Mar 1, 2011


Sepsis is a syndrome characterized by clinical signs and symptoms of severe infection that may progress to septicemia and septic shock. Septicemia implies the presence of an infection of the blood caused by rapidly multiplying microorganisms or their toxins, which can result in profound physiological changes and systemic sepsis. The pathogens can be bacteria, fungi, viruses, or rickettsiae. The most common causes of septicemia are Gram-negative bacteria (and endotoxins), staphylococci, and Candida. If the defense system of the body is not effective in controlling the invading microorganisms, septic shock may result, characterized by altered hemodynamics, impaired cellular function, and multiple system failure.

Patients at highest risk for bacteremia and septic shock include the elderly, infants, and immunosuppressed patients with chronic diseases (e.g., diabetes); postoperative patients; and those with ventilators, invasive lines, and catheters. Early signs and symptoms may be vague, and sepsis can develop subtly until sudden, overwhelming septic shock is present, affecting multiple organ systems.


Although severely ill patients may require admission to an intensive care unit (ICU), this plan addresses care on an inpatient acute medical-surgical unit.



Chronic obstructive pulmonary disease (COPD) and asthma

Disaster considerations

Fluid and electrolyte imbalances

Metabolic acidosis (primary base bicarbonate deficiency)


Pneumonia, microbial

Psychosocial aspects of care

Pulmonary tuberculosis (TB)

Renal Failure: Acute

Surgical Intervention

Total nutritional support: parenteral/enteral feeding

Ventilatory assistance (mechanical)

Patient Assessment Database

Data depend on the type, location, duration of the infective process and organ involvement.


May report: Fatigue, malaise

May exhibit: Mental status changes, e.g., withdrawn, lethargic

Respiration/heart rate increased with activity


May exhibit: Blood pressure (BP) normal/slightly low-normal range (as long as cardiac output remains elevated); profound hypotension (late stage)

Peripheral pulses bounding, rapid (hyperdynamic phase); weak/thready/easily obliterated, extreme tachycardia (shock)

Heart sounds: Dysrhythmias and development of S3 suggest myocardial dysfunction, effects of acidosis/electrolyte imbalance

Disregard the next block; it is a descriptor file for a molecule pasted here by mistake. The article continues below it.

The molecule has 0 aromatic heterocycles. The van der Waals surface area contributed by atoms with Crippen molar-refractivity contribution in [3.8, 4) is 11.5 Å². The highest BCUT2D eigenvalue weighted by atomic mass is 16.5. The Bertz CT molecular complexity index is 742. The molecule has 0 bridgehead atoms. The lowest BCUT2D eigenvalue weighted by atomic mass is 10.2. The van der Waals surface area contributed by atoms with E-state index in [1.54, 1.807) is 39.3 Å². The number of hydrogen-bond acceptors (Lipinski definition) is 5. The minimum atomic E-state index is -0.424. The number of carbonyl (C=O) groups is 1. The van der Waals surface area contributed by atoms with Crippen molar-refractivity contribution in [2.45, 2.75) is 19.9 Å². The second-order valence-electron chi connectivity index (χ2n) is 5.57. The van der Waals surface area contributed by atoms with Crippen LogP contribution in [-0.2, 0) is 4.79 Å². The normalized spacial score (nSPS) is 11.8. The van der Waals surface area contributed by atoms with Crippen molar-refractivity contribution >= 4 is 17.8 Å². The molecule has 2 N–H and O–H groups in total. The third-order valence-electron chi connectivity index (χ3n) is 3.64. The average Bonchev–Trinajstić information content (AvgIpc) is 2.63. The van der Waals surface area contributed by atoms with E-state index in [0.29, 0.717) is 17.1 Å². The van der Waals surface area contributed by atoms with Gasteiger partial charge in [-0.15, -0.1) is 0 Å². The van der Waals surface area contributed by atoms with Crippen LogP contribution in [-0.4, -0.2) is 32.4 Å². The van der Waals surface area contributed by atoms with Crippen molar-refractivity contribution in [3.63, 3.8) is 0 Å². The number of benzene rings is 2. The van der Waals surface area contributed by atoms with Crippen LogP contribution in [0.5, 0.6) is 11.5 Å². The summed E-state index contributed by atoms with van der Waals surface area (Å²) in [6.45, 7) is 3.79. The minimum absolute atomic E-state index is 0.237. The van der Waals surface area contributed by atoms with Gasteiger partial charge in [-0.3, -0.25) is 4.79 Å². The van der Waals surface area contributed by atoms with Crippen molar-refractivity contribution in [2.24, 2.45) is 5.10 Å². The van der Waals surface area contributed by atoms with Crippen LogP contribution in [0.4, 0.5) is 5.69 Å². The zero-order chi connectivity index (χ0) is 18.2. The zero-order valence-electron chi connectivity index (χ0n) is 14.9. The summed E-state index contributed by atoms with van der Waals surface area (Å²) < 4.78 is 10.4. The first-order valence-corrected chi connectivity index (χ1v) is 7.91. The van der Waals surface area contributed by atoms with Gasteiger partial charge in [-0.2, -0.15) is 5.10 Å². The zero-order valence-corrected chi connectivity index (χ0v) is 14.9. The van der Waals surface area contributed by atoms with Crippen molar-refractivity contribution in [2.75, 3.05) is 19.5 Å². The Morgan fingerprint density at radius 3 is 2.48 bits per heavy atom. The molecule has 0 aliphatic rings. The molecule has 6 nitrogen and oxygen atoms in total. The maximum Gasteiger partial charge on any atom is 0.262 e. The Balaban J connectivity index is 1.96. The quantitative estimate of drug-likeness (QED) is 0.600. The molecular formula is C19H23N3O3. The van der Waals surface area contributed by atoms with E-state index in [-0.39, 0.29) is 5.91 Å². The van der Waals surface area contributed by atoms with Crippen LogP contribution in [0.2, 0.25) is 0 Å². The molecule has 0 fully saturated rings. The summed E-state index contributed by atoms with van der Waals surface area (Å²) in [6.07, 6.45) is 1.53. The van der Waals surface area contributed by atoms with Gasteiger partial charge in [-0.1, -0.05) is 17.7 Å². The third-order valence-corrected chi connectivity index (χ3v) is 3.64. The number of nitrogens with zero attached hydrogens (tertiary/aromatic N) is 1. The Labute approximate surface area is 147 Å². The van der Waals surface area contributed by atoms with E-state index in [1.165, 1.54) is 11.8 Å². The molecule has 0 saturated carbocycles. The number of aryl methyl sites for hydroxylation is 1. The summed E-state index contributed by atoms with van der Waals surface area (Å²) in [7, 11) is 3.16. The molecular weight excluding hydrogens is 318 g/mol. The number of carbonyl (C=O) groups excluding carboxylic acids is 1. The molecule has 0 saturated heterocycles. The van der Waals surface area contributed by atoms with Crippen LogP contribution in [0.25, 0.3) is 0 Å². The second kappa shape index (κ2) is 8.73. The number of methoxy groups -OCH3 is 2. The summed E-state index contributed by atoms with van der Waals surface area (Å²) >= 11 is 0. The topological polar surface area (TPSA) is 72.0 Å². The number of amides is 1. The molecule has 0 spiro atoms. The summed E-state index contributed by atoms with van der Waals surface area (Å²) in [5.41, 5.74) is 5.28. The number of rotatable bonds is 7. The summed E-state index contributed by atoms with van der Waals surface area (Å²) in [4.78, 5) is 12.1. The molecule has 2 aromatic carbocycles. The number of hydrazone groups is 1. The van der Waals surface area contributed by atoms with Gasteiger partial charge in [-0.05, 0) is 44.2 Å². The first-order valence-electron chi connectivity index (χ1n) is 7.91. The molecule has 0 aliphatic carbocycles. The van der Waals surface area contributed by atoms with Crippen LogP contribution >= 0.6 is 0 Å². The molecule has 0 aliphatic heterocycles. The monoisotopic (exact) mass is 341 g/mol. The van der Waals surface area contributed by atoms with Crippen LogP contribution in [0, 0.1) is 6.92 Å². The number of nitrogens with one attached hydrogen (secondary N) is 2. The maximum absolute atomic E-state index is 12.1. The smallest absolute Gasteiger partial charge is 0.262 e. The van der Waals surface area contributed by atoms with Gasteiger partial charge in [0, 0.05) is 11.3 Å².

Skin warm, dry, flushed (vasodilation); or pale, cold, clammy, mottled (vasoconstriction)


May exhibit: Urinary output decreased, concentrated; progressing to oliguria, anuria

Urine cloudy, malodorous


May report: Loss of appetite; nausea/vomiting

May exhibit: Weight loss, decreased subcutaneous fat/muscle mass (malnutrition)

Diminished/absent bowel sounds

Extremity and generalized edema


May report: Headache; dizziness, fainting

May exhibit: Restlessness, apprehension, confusion, disorientation, delirium/coma


May report: Abdominal tenderness, localized pain/discomfort

Generalized urticaria/pruritus


May report: Shortness of breath

May exhibit: Tachypnea with decreased respiratory depth, dyspnea; rapid labored respirations

Basilar crackles, rhonchi, wheezes (presence of pneumonia; developing pulmonary complications/onset of cardiac decompensation)


May report: History of recent/current infection, viral illness; cancer therapies, use of corticosteroids/other immunosuppressant medications

May exhibit: Temperature: Usually elevated (101°F or higher) but may be normal in elderly or compromised patient; occasionally subnormal (lower than 98.6°F)

Shaking chills

Poor/delayed wound healing, purulent drainage, localized erythema

Mascular erythematous rash, petechiae; oozing/bleeding from invasive line sites, wounds, mucous membranes


May report: Perineal pruritus

Recent childbirth/abortion

May exhibit: Maceration of vulva, purulent vaginal drainage


May report: Chronic/debilitating health problems, e.g., liver, renal, cardiac disease; cancer, diabetes mellitus (DM), alcoholism

History of splenectomy

Recent surgery/invasive procedures, traumatic wounds

Antibiotic use (recent or long-term)

Discharge plan DRG projected mean length of inpatient stay: 5.5 days

considerations: May require assistance with wound care/supplies, treatments, self-care and homemaker tasks

Refer to section at end of plan for postdischarge considerations.


Cultures (wound, sputum, urine, blood): May identify organism(s) causing the sepsis. Sensitivity determines most effective drug choices. Catheter/intravascular line tips may need to be removed and cultured if the portal of entry is unknown. Note: Diagnosis does not require positive blood cultures because up to 40% of patients who develop septic shock do not display an identified bacterium by culture.

Complete blood count (CBC): Hematocrit (Hct) level may be elevated in hypovolemic states because of hemoconcentration. Leukopenia (decreased white blood cells [WBCs]) occurs early, followed by a rebound leukocytosis (15,000–30,000) with increased bands (shift to the left), indicating rapid production of immature WBCs. Neutrophils (also called granulocytes, polys, or polymorphonuclear neutrophils [PMNs]) may be elevated or depressed. Counts below 500/mL indicate immune system exhaustion.

Serum electrolytes: Various imbalances may occur because of acidosis, fluid shifts, and altered renal function.

Clotting studies:

Platelets: Decreased levels (thrombocytopenia) can occur because of platelet aggregation.

Prothrombin time (PT)/activated partial thromboplastin time (aPTT): May be prolonged, indicating coagulopathy associated with liver ischemia, circulating toxins, shock state.

Serum lactate: Elevated in metabolic acidosis, liver dysfunction, shock.

Serum glucose: Hyperglycemia occurs, reflecting gluconeogenesis and glycogenolysis in the liver in response to cellular starvation/ alteration in metabolism.

Blood urea nitrogen (BUN)/Creatinine (Cr): Increased levels are associated with dehydration, renal impairment/failure, and liver dysfunction/failure.

Arterial blood gases (ABGs): Respiratory alkalosis and hypoxemia may occur early. In later states, hypoxemia, respiratory acidosis, lactic and metabolic acidosis occur because of failure of compensatory mechanisms.